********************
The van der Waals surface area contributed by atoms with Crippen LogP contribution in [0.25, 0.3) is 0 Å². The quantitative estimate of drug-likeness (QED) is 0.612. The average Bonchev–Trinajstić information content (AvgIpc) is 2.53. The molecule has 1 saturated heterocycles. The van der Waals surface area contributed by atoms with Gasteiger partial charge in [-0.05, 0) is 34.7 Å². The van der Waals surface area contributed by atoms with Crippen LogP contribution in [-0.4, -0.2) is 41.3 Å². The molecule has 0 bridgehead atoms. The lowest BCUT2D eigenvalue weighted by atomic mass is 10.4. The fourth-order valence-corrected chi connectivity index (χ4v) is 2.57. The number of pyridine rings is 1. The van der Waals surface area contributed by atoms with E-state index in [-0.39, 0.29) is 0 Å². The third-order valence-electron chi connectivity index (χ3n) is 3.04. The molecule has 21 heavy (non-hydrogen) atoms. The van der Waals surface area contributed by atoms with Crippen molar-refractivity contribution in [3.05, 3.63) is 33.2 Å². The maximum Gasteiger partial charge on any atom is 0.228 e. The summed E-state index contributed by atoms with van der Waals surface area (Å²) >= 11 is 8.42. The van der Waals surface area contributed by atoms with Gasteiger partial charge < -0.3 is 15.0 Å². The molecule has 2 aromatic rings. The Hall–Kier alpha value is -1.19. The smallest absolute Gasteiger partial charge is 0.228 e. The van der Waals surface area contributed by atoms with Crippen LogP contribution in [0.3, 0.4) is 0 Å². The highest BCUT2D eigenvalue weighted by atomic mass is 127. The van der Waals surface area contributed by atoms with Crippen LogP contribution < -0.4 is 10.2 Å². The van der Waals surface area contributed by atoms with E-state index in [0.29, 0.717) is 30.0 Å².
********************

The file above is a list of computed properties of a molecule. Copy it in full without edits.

The van der Waals surface area contributed by atoms with Crippen LogP contribution in [0.25, 0.3) is 0 Å². The quantitative estimate of drug-likeness (QED) is 0.612. The average Bonchev–Trinajstić information content (AvgIpc) is 2.53. The molecule has 1 saturated heterocycles. The van der Waals surface area contributed by atoms with Gasteiger partial charge in [-0.05, 0) is 34.7 Å². The van der Waals surface area contributed by atoms with Crippen LogP contribution in [-0.4, -0.2) is 41.3 Å². The molecule has 0 bridgehead atoms. The lowest BCUT2D eigenvalue weighted by atomic mass is 10.4. The fourth-order valence-corrected chi connectivity index (χ4v) is 2.57. The number of pyridine rings is 1. The van der Waals surface area contributed by atoms with E-state index in [-0.39, 0.29) is 0 Å². The third-order valence-electron chi connectivity index (χ3n) is 3.04. The molecule has 21 heavy (non-hydrogen) atoms. The van der Waals surface area contributed by atoms with Crippen molar-refractivity contribution in [3.05, 3.63) is 33.2 Å². The maximum Gasteiger partial charge on any atom is 0.228 e. The summed E-state index contributed by atoms with van der Waals surface area (Å²) >= 11 is 8.42. The van der Waals surface area contributed by atoms with Gasteiger partial charge < -0.3 is 15.0 Å². The molecule has 2 aromatic rings. The Hall–Kier alpha value is -1.19. The smallest absolute Gasteiger partial charge is 0.228 e. The van der Waals surface area contributed by atoms with Crippen LogP contribution in [0.3, 0.4) is 0 Å². The highest BCUT2D eigenvalue weighted by atomic mass is 127. The van der Waals surface area contributed by atoms with Crippen LogP contribution < -0.4 is 10.2 Å². The van der Waals surface area contributed by atoms with E-state index in [0.29, 0.717) is 30.0 Å².